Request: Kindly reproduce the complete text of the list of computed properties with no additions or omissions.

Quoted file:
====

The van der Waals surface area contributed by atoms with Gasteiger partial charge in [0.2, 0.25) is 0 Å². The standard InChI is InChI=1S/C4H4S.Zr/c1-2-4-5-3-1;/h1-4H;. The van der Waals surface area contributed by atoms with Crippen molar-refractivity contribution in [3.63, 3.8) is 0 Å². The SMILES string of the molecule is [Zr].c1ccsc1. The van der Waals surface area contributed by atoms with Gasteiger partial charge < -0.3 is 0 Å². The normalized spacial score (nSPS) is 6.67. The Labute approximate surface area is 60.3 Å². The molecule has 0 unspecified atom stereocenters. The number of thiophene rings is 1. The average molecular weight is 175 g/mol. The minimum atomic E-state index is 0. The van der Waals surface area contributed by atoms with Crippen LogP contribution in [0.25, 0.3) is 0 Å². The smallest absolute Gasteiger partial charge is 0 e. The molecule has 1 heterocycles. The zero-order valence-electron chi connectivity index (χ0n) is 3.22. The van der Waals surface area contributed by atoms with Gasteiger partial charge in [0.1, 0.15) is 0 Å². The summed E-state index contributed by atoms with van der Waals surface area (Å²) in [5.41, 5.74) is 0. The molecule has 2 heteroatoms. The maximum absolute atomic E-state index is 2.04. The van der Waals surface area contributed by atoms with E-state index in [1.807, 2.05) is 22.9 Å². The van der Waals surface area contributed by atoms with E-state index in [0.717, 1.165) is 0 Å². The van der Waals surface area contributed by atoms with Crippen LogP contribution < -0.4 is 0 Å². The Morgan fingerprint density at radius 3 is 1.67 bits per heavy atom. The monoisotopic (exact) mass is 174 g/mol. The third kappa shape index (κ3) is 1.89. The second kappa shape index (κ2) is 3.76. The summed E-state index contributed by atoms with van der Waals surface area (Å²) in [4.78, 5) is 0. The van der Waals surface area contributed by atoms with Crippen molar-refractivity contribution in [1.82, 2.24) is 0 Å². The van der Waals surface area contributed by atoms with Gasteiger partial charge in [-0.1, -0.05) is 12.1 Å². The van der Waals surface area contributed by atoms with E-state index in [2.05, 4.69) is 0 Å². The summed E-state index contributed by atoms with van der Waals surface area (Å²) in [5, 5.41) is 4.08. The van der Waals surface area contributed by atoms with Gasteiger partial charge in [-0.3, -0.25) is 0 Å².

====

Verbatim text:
The van der Waals surface area contributed by atoms with Gasteiger partial charge in [0.2, 0.25) is 0 Å². The standard InChI is InChI=1S/C4H4S.Zr/c1-2-4-5-3-1;/h1-4H;. The van der Waals surface area contributed by atoms with Crippen molar-refractivity contribution in [3.63, 3.8) is 0 Å². The SMILES string of the molecule is [Zr].c1ccsc1. The van der Waals surface area contributed by atoms with Gasteiger partial charge < -0.3 is 0 Å². The normalized spacial score (nSPS) is 6.67. The Labute approximate surface area is 60.3 Å². The molecule has 0 unspecified atom stereocenters. The number of thiophene rings is 1. The average molecular weight is 175 g/mol. The minimum atomic E-state index is 0. The van der Waals surface area contributed by atoms with Crippen LogP contribution in [0.25, 0.3) is 0 Å². The smallest absolute Gasteiger partial charge is 0 e. The molecule has 1 heterocycles. The zero-order valence-electron chi connectivity index (χ0n) is 3.22. The van der Waals surface area contributed by atoms with Gasteiger partial charge in [0.1, 0.15) is 0 Å². The summed E-state index contributed by atoms with van der Waals surface area (Å²) in [5.41, 5.74) is 0. The molecule has 2 heteroatoms. The maximum absolute atomic E-state index is 2.04. The van der Waals surface area contributed by atoms with E-state index in [1.807, 2.05) is 22.9 Å². The van der Waals surface area contributed by atoms with E-state index in [0.717, 1.165) is 0 Å². The van der Waals surface area contributed by atoms with Crippen LogP contribution < -0.4 is 0 Å². The Morgan fingerprint density at radius 3 is 1.67 bits per heavy atom. The monoisotopic (exact) mass is 174 g/mol. The third kappa shape index (κ3) is 1.89. The second kappa shape index (κ2) is 3.76. The summed E-state index contributed by atoms with van der Waals surface area (Å²) in [4.78, 5) is 0. The van der Waals surface area contributed by atoms with Crippen molar-refractivity contribution in [1.82, 2.24) is 0 Å². The van der Waals surface area contributed by atoms with Gasteiger partial charge in [-0.1, -0.05) is 12.1 Å². The van der Waals surface area contributed by atoms with E-state index in [2.05, 4.69) is 0 Å². The summed E-state index contributed by atoms with van der Waals surface area (Å²) in [5, 5.41) is 4.08. The van der Waals surface area contributed by atoms with Gasteiger partial charge in [-0.3, -0.25) is 0 Å².